oppressive conditions in such areas are
compounded by the presence there of
massive toxic dumps; three of the na-
tion's four largest waste disposal sights
are in southern Black Belt counties.
The racism and anti-worker attitudes
which continue to permeate the South
take their toll in the North as well.
Even as the North Carolina economy
has added 100,000 jobs in the last
decade, Detroit alone has lost almost
300,000 jobs, dropping it to the ninth
Largest city in the recent U.S. census
and jeopardizing an already fragile tax
base and social service network. One
cannot drive more than a few blocks in
Detroit without seeing a burned-out
warehouse, a gutted auto factory, or an
abandoned mill.
Many of those jobs - and corpora-
tions - still exist. But they have gone
South, to places like North Carolina,
where wages are cheap but where
people are starving; where costly health
plans are non-existent but where infant
mortality runs rampant; where unions
don't exist but where, as a conse-
quence, people have no protection
against such tried-and-true managerial
practices as speed-up, race-baiting,
forced overtime, and phony write-ups.
It is in this context that we should
understand the United Autoworkers'
negotiations with General Motors for a
contract to replace the old one, which
expires today. As long as GM contin-
ues to openly insist that it must reduce
its northern work force to cut costs -
a not so subtle way of advertising that
it wants to continue moving UAW jobs
to the hospitable anti-union climate of
the South and the Third World - the
UAW risks losing more members, De-
troit risks losing more jobs, and work-
ers like Ina Mae Best will continue to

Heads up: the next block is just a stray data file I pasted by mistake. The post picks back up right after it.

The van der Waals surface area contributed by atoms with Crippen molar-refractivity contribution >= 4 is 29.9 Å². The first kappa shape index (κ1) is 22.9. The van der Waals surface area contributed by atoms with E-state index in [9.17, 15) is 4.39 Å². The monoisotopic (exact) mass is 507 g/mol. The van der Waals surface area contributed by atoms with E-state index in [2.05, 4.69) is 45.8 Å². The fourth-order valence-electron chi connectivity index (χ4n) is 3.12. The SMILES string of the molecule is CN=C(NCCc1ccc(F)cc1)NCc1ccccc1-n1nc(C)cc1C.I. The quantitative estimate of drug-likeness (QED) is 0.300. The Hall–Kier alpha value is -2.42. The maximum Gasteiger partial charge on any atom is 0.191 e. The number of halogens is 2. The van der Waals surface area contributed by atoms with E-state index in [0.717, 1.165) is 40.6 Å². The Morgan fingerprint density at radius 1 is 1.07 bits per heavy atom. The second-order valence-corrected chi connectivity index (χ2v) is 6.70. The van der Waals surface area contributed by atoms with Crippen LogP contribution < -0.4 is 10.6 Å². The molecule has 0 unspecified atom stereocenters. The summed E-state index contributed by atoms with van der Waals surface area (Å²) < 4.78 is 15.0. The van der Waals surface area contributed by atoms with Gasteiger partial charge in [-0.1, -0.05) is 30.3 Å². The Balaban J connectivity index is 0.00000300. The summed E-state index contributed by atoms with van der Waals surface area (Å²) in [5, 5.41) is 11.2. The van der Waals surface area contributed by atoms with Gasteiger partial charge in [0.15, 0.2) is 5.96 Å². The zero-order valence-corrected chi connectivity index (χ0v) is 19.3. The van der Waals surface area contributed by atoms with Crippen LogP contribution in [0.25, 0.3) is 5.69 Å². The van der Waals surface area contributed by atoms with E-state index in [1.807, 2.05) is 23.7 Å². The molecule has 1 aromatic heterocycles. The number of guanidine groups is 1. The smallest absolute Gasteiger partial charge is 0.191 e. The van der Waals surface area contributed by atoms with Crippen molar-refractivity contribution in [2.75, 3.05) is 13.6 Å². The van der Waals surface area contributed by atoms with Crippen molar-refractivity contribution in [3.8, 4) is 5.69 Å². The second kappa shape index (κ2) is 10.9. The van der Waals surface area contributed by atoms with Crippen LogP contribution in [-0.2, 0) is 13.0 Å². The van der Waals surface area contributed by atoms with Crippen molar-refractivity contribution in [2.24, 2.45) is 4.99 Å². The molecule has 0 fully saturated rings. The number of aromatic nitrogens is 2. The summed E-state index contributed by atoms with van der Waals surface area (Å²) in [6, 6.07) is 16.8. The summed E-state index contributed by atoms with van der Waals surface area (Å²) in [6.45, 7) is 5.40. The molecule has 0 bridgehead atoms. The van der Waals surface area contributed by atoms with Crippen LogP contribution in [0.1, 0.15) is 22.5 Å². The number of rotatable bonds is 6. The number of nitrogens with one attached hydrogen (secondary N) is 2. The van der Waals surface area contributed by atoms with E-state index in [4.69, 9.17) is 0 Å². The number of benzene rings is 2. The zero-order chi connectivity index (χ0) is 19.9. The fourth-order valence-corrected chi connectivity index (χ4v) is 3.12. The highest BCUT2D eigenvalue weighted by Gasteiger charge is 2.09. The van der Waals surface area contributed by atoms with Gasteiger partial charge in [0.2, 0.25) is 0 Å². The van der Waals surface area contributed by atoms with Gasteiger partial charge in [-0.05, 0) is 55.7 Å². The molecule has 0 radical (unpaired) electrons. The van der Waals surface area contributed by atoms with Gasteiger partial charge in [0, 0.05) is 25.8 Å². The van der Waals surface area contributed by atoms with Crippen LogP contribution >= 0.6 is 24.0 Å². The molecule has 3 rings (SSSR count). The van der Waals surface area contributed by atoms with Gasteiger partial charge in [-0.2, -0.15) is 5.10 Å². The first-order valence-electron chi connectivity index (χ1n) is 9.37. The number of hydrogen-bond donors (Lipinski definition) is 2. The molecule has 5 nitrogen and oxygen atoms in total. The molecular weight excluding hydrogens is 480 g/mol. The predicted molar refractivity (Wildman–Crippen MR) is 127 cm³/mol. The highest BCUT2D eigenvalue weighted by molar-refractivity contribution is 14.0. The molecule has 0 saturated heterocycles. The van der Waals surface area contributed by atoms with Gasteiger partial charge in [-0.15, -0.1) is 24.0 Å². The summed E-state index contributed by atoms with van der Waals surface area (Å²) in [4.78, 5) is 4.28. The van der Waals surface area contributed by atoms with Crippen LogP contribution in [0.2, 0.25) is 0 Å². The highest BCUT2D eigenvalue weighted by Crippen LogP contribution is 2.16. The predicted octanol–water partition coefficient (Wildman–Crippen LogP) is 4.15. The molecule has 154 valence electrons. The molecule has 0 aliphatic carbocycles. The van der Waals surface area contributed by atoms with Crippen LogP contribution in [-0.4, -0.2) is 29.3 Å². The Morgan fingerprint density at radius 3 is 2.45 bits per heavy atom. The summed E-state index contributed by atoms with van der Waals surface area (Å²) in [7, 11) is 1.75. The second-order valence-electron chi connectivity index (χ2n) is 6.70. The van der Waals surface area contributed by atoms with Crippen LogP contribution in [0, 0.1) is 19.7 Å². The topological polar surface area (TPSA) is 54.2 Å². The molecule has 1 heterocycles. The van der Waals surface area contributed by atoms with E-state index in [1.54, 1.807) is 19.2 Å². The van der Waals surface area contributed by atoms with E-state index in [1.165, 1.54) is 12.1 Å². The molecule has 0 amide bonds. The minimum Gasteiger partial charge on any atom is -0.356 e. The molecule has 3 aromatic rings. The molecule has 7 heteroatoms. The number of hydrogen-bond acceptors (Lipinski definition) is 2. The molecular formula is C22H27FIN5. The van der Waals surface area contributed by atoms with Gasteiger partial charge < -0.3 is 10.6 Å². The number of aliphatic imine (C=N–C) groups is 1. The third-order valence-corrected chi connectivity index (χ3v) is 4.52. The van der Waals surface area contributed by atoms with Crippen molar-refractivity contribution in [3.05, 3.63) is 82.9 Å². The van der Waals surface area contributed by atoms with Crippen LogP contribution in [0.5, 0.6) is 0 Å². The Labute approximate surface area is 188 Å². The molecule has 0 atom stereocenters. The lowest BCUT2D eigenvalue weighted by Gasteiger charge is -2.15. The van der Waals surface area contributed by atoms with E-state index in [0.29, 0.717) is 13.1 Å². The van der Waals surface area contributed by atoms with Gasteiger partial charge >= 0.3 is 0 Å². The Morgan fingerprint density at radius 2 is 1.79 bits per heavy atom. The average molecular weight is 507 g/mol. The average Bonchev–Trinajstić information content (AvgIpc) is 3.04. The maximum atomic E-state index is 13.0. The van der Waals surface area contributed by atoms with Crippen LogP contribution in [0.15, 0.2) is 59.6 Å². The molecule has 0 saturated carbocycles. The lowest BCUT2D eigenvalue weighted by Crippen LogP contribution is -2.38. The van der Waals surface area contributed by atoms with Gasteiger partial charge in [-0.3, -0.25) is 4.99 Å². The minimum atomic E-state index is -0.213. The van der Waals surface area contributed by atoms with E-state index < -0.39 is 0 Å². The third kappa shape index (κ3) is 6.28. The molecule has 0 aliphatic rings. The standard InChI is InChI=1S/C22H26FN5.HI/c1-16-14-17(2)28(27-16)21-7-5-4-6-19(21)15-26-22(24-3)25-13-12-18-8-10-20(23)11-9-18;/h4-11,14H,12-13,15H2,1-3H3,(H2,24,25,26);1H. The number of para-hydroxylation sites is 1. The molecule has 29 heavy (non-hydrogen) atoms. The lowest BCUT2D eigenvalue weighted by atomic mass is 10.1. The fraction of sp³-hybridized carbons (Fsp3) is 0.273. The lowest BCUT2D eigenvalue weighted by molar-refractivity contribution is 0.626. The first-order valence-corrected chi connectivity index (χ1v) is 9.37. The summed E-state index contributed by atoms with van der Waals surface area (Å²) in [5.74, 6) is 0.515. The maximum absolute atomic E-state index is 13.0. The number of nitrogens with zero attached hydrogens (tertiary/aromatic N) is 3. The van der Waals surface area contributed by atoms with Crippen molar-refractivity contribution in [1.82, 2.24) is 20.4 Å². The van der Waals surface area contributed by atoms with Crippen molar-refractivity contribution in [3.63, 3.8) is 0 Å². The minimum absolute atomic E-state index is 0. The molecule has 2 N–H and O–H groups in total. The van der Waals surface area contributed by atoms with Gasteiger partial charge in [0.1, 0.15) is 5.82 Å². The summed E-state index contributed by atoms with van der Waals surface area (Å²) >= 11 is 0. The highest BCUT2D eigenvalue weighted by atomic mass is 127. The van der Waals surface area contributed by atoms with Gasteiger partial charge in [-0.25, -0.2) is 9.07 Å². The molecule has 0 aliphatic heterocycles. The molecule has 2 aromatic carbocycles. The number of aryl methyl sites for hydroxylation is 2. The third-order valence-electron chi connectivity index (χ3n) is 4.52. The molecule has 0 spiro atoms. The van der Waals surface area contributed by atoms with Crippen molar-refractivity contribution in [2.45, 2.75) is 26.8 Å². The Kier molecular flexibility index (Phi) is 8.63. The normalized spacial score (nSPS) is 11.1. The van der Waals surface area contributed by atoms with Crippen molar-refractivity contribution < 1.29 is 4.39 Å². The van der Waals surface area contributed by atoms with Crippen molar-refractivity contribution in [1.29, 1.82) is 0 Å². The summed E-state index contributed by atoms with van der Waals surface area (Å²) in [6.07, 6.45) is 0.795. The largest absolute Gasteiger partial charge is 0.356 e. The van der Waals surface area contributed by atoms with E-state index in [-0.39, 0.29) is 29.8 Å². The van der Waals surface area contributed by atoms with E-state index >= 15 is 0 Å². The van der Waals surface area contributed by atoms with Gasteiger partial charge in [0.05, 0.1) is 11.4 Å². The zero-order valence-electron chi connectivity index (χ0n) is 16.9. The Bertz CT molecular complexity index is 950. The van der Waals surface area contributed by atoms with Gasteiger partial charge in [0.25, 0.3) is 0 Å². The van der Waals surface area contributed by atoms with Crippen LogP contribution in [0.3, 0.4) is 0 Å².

be fired for having the courage to speak
out.
Eu.
None of these things are inevitable.
But workers North and South, white
and African American, U.S. and non-
U.S., will have to stand together to
keep them from happening. The old
union adage about "an injury to one
being an injury to all" still holds.
Hopefully the UAW will realize as
much - not just in these latest negoti-
ations, but in the solidarity it extends in
the future to people everywhere like Ina
Mae Best.

- - IL

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Kosson oversimplifies
1990 Civil Rights Act
To the Daily:
I am writing in response to Roger
Kosson's article in which he supports the
1990 Civil Rights Act by caricaturing the
issues and preventing one from coldly ana-
lyzing the facts (9/10/90). I hope to clarify
his description of the importance of the
Act's restoration of the Griggs v. Duke
Power Company (1971) holding over the
more recent Court holding in Wards Cove
Packing Company v. Atonio (1989). Thus
students will be able to fully address the
true competing arguments.
Kosson explains that in Griggs, the
Court found that "once a plaintiff has
established a prima facie case of discrimi-